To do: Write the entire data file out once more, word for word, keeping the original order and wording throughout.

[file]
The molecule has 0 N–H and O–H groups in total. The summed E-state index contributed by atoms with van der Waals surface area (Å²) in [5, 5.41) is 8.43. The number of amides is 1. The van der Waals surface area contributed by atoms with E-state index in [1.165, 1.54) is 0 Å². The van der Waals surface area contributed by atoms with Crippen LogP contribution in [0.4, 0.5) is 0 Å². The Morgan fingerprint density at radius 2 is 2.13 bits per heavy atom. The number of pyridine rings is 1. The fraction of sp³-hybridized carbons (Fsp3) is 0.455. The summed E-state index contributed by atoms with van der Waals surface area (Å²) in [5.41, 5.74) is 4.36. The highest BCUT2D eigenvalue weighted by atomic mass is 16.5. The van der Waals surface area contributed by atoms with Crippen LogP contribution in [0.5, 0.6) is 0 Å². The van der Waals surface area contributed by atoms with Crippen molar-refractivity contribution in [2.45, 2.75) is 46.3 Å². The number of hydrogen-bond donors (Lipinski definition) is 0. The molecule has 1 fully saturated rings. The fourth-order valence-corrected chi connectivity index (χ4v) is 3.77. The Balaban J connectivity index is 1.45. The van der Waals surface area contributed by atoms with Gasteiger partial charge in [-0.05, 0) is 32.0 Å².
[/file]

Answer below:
The molecule has 0 N–H and O–H groups in total. The summed E-state index contributed by atoms with van der Waals surface area (Å²) in [5, 5.41) is 8.43. The number of amides is 1. The van der Waals surface area contributed by atoms with E-state index in [1.165, 1.54) is 0 Å². The van der Waals surface area contributed by atoms with Crippen LogP contribution in [0.4, 0.5) is 0 Å². The Morgan fingerprint density at radius 2 is 2.13 bits per heavy atom. The number of pyridine rings is 1. The fraction of sp³-hybridized carbons (Fsp3) is 0.455. The summed E-state index contributed by atoms with van der Waals surface area (Å²) in [5.41, 5.74) is 4.36. The highest BCUT2D eigenvalue weighted by atomic mass is 16.5. The van der Waals surface area contributed by atoms with Crippen LogP contribution in [0.5, 0.6) is 0 Å². The van der Waals surface area contributed by atoms with Crippen molar-refractivity contribution in [2.45, 2.75) is 46.3 Å². The number of hydrogen-bond donors (Lipinski definition) is 0. The molecule has 1 fully saturated rings. The fourth-order valence-corrected chi connectivity index (χ4v) is 3.77. The Balaban J connectivity index is 1.45. The van der Waals surface area contributed by atoms with Gasteiger partial charge in [-0.05, 0) is 32.0 Å².